Here's what they said:
    1. Hardest part about being a Dad =
      • "Getting up with crying babies in the middle of the night." 
      • "Balancing it all -- work, family, everything. Juggling." (Giving Elijah credit for this one)
      • "Dealing with kids who play rough and are crazy."
    2. Hardest part about being a Mom =
      • "Getting up with crying babies in the middle of the night." (Much more accurate for Mom than Dad)
      • "When the kids throw tantrums."
      • "When the kids are wild and need discipline."
    What about you? What do you think is the hardest part about being a Mom or Dad? Even better, what do your kids say is the hardest part?

    Let me know your (and your kids') thoughts in the comments.

    Related Link:

    Take a Rest

    We all need rest. God commanded Israel to "remember the Sabbath" (Exodus 20:8). As we read through the Torah (the first 5 books of the Old Testament) and the rest of OT, we see that a key part of the Sabbath was not working, not striving to get things done. Hard for a "Type A" personality like me, and many of you.

    But a Sabbath rest is not just about doing nothing. Rest is about trusting God with all those things on our to-do lists. Rest is about being able to sit back and give God glory for all that He has done. I think that's what God did on the seventh day (Genesis 2:2). The Lord was setting a model of what it looks like to be satisfied in His own creative, redemptive, and sovereign work.

    I'm not good at this. I struggle to lead my family in Living Out the Sabbath. I'm not good at being intentional in my own Sabbath rests.Which all is the equivalent of saying, "I'm not intentional to worship God."

    Rest doesn't just happen. Rest is a purposeful activity. Even more, rest is an attitude of the heart.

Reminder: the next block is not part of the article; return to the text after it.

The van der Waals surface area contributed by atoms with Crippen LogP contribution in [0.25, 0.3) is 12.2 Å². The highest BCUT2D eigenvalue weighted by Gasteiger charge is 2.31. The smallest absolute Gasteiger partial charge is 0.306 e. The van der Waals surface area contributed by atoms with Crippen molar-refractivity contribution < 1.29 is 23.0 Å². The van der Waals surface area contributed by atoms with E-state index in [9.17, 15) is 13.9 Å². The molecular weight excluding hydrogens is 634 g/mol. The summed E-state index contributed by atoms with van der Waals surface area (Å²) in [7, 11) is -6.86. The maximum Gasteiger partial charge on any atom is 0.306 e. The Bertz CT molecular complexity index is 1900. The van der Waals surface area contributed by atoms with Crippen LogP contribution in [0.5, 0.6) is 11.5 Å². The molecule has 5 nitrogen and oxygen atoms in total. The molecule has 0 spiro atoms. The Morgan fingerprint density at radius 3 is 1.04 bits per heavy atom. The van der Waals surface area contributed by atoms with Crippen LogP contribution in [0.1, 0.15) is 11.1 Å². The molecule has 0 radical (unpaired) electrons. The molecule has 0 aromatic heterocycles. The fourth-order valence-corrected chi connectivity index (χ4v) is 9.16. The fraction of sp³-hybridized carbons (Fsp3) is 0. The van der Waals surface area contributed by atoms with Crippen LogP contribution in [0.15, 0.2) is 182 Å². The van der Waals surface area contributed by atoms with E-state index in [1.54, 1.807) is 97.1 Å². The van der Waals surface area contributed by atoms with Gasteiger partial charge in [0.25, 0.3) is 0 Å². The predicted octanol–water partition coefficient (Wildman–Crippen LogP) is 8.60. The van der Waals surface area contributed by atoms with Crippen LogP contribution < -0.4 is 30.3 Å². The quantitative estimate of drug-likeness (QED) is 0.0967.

In 2008, less than 2 years into my job as Pastor of Children & Families, Joanna and I were able to go on a week-long pastors retreat, sponsored by the Pastors Retreat Network. It wasn't a pastors conference, with an agenda of speakers and break-out sessions. The purpose was to rest in God.

    It was just what I needed for personal refreshment and for spiritual rejuvenation. With the time difference (Central time) and me being a natural early-riser, I was awake by 5 AM with no alarm clock. I usually had about 2 hours by myself -- with coffee, fruit, my Bible, my journal, a book, and a pen. Two solid hours of silence, 2 hours with God. I never had a week like that before, and haven't since.

    I'm looking forward to an upcoming leadership retreat with our church. It won't be pure rest, as we will have teaching and break-outs. But it will have times of rest and times of community, both of which will restore life to my soul.

    As parents, we need intentional times of Sabbath rests. We rightly pour ourselves out, but we need to regularly be filled back up by the Spirit of God.

    When is the last time you had an purposeful and meaningful time of rest? If it's been too long (as it has with me), be sure to plan one in the next few months.

    Related Links:  
    image courtesy of xlibber via flickr

      Favorite Tweets for January

      You may wonder how I determine my top tweets of the month. It's a complex formula based on the Dow Jones index, averaged daily temperature, number of re-tweets, and how many pieces of fried chicken I've eaten in the past 60 days.
      1. In south FL, traffic laws (speed, solid lines, turn signals, etc) are more like suggestions.
      2. I survived my first day of high school.
      3. Watching Facing the Giants for the first time. If the acting & script doesn't get significantly better, off it goes.
      4. "Jesus is not going to force you to be a disciple. It's your choice." Larry Sizemore, Fairfax Baptist Church
      5. My wife hates it when I pick up hitchhikers in , so I won't tell her what I just did.
      6. First lab: 15 students, 6 Bunsen burners, 0 injuries.
      7. "The greatest need we have is not to DO things, but to BELIEVE things." Oswald Chambers (My Utmost for His Highest) 
      8. My evening with my son: pizza, high school bball, drinking hot cocoa, watching baptism testimonies from   
      Do you have a favorite?